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Research Papers

Finite Element Simulation of Shielding/Intensification Effects of Primary Inclusion Clusters in High Strength Steels Under Fatigue Loading

[+] Author and Article Information
Nima Salajegheh

SNC-Lavalin Inc.,
Toronto, ON M9C 5K1, Canada
e-mail: Nima_Salajegheh@gatech.edu

R. Prasannavenkatesan, Herng-Jeng Jou

QuesTek Innovations LLC,
Evanston, IL 60201

David L. McDowell

George W. Woodruff School of
Mechanical Engineering,
Georgia Institute of Technology,
Atlanta, GA 30332;
School of Materials Science and Engineering,
Georgia Institute of Technology,
Atlanta, GA 30332

Gregory B. Olson

Department of Materials
Science and Engineering,
Robert R. McCormick School of Engineering and
Applied Science,
Northwestern University,
Evanston, IL 60208;
QuesTek Innovations LLC,
Evanston, IL 60201

1Corresponding author.

Contributed by the Materials Division of ASME for publication in the JOURNAL OF ENGINEERING MATERIALS AND TECHNOLOGY. Manuscript received May 12, 2013; final manuscript received March 30, 2014; published online April 30, 2014. Assoc. Editor: Georges Cailletaud.

J. Eng. Mater. Technol 136(3), 031003 (Apr 30, 2014) (8 pages) Paper No: MATS-13-1083; doi: 10.1115/1.4027380 History: Received May 12, 2013; Revised March 30, 2014

The change of potency to nucleate cracks in high cycle fatigue (HCF) at a primary nonmetallic inclusion in a martensitic gear steel due to the existence of a neighboring inclusion is computationally investigated using two-and three-dimensional elastoplastic finite element (FE) analyses. Fatigue indicator parameters (FIPs) are computed in the proximity of the inclusion and used to compare crack nucleation potency of various scenarios. The nonlocal average value of the maximum plastic shear strain amplitude is used in computing the FIP. Idealized spherical (cylindrical in 2D) inclusions with homogeneous linear elastic isotropic material properties are considered to be partially debonded, the worst case scenario for HCF crack nucleation as experimentally observed for similar systems (Furuya et al., 2004, “Inclusion-Controlled Fatigue Properties of 1800 Mpa-Class Spring Steels,” Metall. Mater. Trans. A, 35A(12), pp. 3737–3744; Harkegard, 1974, “Experimental Study of the Influence of Inclusions on the Fatigue Properties of Steel,” Eng. Fract. Mech., 6(4), pp. 795–805; Lankford and Kusenberger, 1973, “Initiation of Fatigue Cracks in 4340 Steel,” Metall. Mater. Trans. A, 4(2), pp. 553–559; Laz and Hillberry, 1998, “Fatigue Life Prediction From Inclusion Initiated Cracks,” Int. J. Fatigue, 20(4), pp. 263–270). Inclusion-matrix interfaces are simulated using a frictionless contact penalty algorithm. The fully martensitic steel matrix is modeled as elastic-plastic with pure nonlinear kinematic hardening expressed in a hardening minus dynamic recovery format. FE simulations suggest significant intensification of plastic shear deformation and hence higher FIPs when the inclusion pair is aligned perpendicular to the uniaxial stress direction. Relative to the reference case with no neighboring inclusion, FIPs decrease considerably when the inclusion pair aligns with the applied loading direction. These findings shed light on the anisotropic HCF response of alloys with primary inclusions arranged in clusters by virtue of the fracture of a larger inclusion during deformation processing. Materials design methodologies may also benefit from such cost-efficient parametric studies that explore the relative influence of microstructure attributes on the HCF properties and suggest strategies for improving HCF resistance of alloys.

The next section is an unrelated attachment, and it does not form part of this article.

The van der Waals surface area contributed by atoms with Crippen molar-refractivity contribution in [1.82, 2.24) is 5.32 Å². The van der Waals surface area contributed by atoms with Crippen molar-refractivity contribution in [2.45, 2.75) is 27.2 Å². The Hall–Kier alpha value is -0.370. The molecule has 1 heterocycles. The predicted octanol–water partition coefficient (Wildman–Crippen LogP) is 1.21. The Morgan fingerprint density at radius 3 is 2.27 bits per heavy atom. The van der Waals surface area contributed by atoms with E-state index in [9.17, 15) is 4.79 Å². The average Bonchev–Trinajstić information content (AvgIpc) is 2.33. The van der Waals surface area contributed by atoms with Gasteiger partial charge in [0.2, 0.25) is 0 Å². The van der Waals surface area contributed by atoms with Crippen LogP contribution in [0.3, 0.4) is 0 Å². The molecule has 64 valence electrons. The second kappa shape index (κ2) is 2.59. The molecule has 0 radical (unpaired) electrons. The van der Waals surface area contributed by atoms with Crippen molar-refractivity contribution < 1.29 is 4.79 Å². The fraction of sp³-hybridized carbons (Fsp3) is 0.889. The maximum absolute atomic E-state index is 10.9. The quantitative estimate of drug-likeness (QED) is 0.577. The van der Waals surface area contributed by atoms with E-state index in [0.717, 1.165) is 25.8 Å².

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Figures

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Fig. 1

SEM micrographs of mating fracture surfaces of subsurface fatigue initiation at clusters of (a) La2O2S and (b) Al2O3 particles in Ferrium® C61 martensitic gear steel [7]

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Fig. 2

(a) Schematic of the two-dimensional finite element model, (b) inclusion spacing and orientation, and (c) detailed view of the FE mesh

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Fig. 3

Contours of plastic strain magnitude at the end of 3rd load before unloading showing FIP averaging regions (εmax = 0.8 εys, Rε = 0; d = 8 μm, both inclusions are debonded and 20 μm in diameter)

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Fig. 4

2D FE prediction of ΔγN dependence on inclusion orientation (εmax = 0.8 εys, Rε = 0; both inclusions are 20 μm in diameter)

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Fig. 5

Variation of ΔγN versus inclusion spacing for θ = 0 deg (εmax = 0.8 εys and Rε = 0)

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Fig. 6

Variation of ΔγN versus particle spacing at θ = 90 deg (εmax = 0.8 εys and Rε = 0)

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Fig. 7

Ratio of beneficial shielding gain at θ = 90 deg to the unfavorable ΔγN at θ = 0 deg versus particle spacing (εmax = 0.8 εys and Rε = 0)

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Fig. 8

ΔγN dependence on remote applied strain amplitude (20 μm inclusions at d = 10 μm, Rε = 0)

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Fig. 9

Variation of ΔΓN versus inclusion orientation (εmax = 0.8 εys and Rε = 0)

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Fig. 10

Schematic of the three-dimensional finite element model

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Fig. 11

3D FE prediction of ΔγN dependence on inclusion orientation (εmax = 0.8 εys and Rε = 0)

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